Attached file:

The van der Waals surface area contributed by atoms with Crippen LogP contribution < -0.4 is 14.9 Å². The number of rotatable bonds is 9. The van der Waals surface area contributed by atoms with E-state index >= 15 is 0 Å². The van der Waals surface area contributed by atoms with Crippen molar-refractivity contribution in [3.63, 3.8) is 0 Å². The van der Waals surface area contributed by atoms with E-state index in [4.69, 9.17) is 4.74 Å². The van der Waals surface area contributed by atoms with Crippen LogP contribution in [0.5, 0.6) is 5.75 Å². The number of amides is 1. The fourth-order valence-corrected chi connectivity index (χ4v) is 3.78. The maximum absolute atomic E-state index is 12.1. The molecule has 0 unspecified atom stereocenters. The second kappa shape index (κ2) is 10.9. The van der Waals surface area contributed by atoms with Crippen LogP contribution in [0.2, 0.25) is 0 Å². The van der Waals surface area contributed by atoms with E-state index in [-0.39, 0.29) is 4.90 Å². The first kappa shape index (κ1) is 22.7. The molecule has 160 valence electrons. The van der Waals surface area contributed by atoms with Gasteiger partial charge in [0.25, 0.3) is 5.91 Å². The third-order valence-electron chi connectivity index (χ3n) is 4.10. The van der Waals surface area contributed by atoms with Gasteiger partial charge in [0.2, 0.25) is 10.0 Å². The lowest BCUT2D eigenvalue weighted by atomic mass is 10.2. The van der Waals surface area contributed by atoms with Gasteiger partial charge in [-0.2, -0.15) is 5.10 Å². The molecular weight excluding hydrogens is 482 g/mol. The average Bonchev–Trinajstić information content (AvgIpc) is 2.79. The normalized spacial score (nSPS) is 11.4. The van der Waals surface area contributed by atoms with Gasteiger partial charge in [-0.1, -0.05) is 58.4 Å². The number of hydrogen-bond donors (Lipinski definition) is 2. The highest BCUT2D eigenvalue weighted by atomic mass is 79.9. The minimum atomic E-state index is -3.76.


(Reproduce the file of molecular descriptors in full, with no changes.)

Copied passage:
The van der Waals surface area contributed by atoms with Crippen LogP contribution < -0.4 is 14.9 Å². The number of rotatable bonds is 9. The van der Waals surface area contributed by atoms with E-state index >= 15 is 0 Å². The van der Waals surface area contributed by atoms with Crippen molar-refractivity contribution in [3.63, 3.8) is 0 Å². The van der Waals surface area contributed by atoms with E-state index in [4.69, 9.17) is 4.74 Å². The van der Waals surface area contributed by atoms with Crippen LogP contribution in [0.5, 0.6) is 5.75 Å². The number of amides is 1. The fourth-order valence-corrected chi connectivity index (χ4v) is 3.78. The maximum absolute atomic E-state index is 12.1. The molecule has 0 unspecified atom stereocenters. The second kappa shape index (κ2) is 10.9. The van der Waals surface area contributed by atoms with Crippen LogP contribution in [0.2, 0.25) is 0 Å². The van der Waals surface area contributed by atoms with E-state index in [-0.39, 0.29) is 4.90 Å². The first kappa shape index (κ1) is 22.7. The molecule has 160 valence electrons. The van der Waals surface area contributed by atoms with Gasteiger partial charge in [0.25, 0.3) is 5.91 Å². The third-order valence-electron chi connectivity index (χ3n) is 4.10. The van der Waals surface area contributed by atoms with Gasteiger partial charge in [0.2, 0.25) is 10.0 Å². The lowest BCUT2D eigenvalue weighted by atomic mass is 10.2. The van der Waals surface area contributed by atoms with Gasteiger partial charge in [-0.2, -0.15) is 5.10 Å². The molecular weight excluding hydrogens is 482 g/mol. The average Bonchev–Trinajstić information content (AvgIpc) is 2.79. The normalized spacial score (nSPS) is 11.4. The van der Waals surface area contributed by atoms with Gasteiger partial charge in [-0.1, -0.05) is 58.4 Å². The number of hydrogen-bond donors (Lipinski definition) is 2. The highest BCUT2D eigenvalue weighted by atomic mass is 79.9. The minimum atomic E-state index is -3.76.